Forest trees require several soil-based elements to grow and maintain health. These include the "big three" macronutrients, nitrogen, phosphorus and potassium, as well as several important micronutrients. Many forest soils in North Carolina lack one or more nutrients in quantities sufficient for optimum tree growth. Adding these deficient nutrients through fertilization increases forest stand value by temporarily increasing tree growth, health and vigor and wood volume. Loblolly pine stands respond well to fertilization at mid-rotation age with increased growth. Landowners can use fertilization to increase financial return.

What the Research Tells Us

Make Fertilizers Work for You

Not all forest stands benefit from fertilization. To make fertilization work for you, be sure your stand is: 1) responsive to the nutrient amendments, 2) operable in size (greater than 40 acres), and most importantly, 3) nutrient deficient. Tree growth is often limited by soil conditions other than poor nutrition. NOTE: The cost of using fertilizer will not be cost effective where other factors limit tree growth (such as too little or too much moisture, or shallow topsoil). Carefully examine your site and soil to assess if the cost of fertilization is cost effective. Obtain the services of a forester to help you with this determination.

Know Your Soil

Visual Clues on When to Fertilize

Fertilizing Like the Professionals Do

  1. Soil nutrient tests can show what nutrients are immediately available to a stand of trees, but they do not measure how much nutrient a tree needs. The exception is phosphorus (P) deficiency, which can be identified from soil tests. A soil test with a P-index value of less than 3-to-5 ppm indicates phosphorus (P) deficiency.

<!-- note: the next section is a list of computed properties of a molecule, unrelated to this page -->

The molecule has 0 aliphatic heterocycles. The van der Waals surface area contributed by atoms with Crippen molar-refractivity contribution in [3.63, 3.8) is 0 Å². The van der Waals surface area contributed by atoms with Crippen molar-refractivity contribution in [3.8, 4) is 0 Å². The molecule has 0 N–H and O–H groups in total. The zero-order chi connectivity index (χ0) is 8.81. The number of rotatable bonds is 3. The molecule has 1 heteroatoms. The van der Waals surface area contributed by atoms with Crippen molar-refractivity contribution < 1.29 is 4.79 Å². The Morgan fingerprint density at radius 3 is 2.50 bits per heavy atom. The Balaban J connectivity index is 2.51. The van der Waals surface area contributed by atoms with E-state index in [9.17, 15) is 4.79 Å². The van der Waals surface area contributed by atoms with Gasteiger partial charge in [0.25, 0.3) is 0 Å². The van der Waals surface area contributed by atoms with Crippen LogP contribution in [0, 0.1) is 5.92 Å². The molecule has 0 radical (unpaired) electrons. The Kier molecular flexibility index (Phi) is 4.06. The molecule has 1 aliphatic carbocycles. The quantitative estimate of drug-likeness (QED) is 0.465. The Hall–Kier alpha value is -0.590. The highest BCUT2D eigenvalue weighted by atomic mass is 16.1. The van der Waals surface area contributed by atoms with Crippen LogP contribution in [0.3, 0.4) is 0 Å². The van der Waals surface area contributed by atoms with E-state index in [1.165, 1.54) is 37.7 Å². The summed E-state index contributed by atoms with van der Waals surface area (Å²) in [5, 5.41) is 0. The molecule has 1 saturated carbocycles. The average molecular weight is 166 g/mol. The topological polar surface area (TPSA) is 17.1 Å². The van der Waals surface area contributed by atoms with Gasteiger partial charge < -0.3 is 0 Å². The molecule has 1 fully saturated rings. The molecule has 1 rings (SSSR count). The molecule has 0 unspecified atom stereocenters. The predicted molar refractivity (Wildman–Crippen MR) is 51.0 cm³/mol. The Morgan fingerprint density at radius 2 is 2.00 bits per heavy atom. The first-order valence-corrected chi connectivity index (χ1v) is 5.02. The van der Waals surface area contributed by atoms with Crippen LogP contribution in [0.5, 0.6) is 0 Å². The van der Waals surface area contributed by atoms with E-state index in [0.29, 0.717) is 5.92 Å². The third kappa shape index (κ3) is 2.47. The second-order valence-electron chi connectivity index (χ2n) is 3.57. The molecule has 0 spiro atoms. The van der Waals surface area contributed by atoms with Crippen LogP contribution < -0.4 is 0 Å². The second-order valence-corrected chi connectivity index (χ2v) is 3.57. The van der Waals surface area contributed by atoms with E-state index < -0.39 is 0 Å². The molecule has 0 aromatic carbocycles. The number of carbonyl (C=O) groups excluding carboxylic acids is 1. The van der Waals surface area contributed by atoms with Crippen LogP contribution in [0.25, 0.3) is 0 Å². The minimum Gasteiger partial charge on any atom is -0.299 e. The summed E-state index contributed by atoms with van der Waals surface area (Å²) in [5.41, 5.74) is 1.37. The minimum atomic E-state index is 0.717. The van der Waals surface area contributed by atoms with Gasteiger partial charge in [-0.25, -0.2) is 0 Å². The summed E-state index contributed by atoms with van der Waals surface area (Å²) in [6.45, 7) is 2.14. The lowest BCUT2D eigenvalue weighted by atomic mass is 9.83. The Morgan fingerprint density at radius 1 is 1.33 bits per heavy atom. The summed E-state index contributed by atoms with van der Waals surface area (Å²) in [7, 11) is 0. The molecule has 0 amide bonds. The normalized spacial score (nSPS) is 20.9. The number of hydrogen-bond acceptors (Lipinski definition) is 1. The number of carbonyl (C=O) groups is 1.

2. Foliar analysis provides the best information on what nutrients the tree is able to use from the soil. Foliage samples must be collected in the winter from the last foliage flush in the top one-third of the crown. Values shown in Table 1 indicate a nutrient deficiency.
Table 1. Critical values for foliar and soil nutrient content for loblolly pine. (expressed as % unless noted)
N P K Ca Mg S B Cu
Foliar 1.2 0.12 0.35 0.12 0.07 0.12 4–8 ppm 2–3 ppm
Soil (0–6 inches) <3–5 ppm <15 ppm

* Contact the N.C. Cooperative Extension Service or the N.C. Forest Service for information on how soil and foliar sampling is done.

When Fertilizer Pays the Biggest Dividend

Thinning and Fertilization

The Payoff

Volume gains vary and are hard to predict, but:

How Much and When to Apply


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Published in March 2009

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